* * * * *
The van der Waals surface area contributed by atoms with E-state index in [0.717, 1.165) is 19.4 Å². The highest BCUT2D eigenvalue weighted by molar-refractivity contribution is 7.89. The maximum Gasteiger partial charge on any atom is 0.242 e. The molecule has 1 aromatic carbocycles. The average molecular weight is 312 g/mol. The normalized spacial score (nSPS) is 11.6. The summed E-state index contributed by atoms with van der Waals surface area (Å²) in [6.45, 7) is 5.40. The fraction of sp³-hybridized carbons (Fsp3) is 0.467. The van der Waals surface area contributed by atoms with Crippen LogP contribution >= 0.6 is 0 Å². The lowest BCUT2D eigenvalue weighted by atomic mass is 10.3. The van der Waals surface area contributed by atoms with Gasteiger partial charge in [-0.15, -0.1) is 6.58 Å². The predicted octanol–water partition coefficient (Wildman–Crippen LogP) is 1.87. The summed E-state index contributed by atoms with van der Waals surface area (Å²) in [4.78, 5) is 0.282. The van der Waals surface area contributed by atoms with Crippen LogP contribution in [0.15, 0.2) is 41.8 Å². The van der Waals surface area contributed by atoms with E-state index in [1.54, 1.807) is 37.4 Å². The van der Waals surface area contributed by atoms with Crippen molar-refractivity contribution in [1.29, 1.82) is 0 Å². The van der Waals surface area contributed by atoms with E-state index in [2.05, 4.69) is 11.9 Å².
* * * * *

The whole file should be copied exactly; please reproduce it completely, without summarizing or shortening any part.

The van der Waals surface area contributed by atoms with E-state index in [0.717, 1.165) is 19.4 Å². The highest BCUT2D eigenvalue weighted by molar-refractivity contribution is 7.89. The maximum Gasteiger partial charge on any atom is 0.242 e. The molecule has 1 aromatic carbocycles. The average molecular weight is 312 g/mol. The normalized spacial score (nSPS) is 11.6. The summed E-state index contributed by atoms with van der Waals surface area (Å²) in [6.45, 7) is 5.40. The fraction of sp³-hybridized carbons (Fsp3) is 0.467. The van der Waals surface area contributed by atoms with Crippen LogP contribution >= 0.6 is 0 Å². The lowest BCUT2D eigenvalue weighted by atomic mass is 10.3. The van der Waals surface area contributed by atoms with Gasteiger partial charge in [-0.15, -0.1) is 6.58 Å². The predicted octanol–water partition coefficient (Wildman–Crippen LogP) is 1.87. The summed E-state index contributed by atoms with van der Waals surface area (Å²) in [4.78, 5) is 0.282. The van der Waals surface area contributed by atoms with Crippen LogP contribution in [0.15, 0.2) is 41.8 Å². The van der Waals surface area contributed by atoms with E-state index in [1.54, 1.807) is 37.4 Å². The van der Waals surface area contributed by atoms with Crippen molar-refractivity contribution in [1.29, 1.82) is 0 Å². The van der Waals surface area contributed by atoms with E-state index in [2.05, 4.69) is 11.9 Å².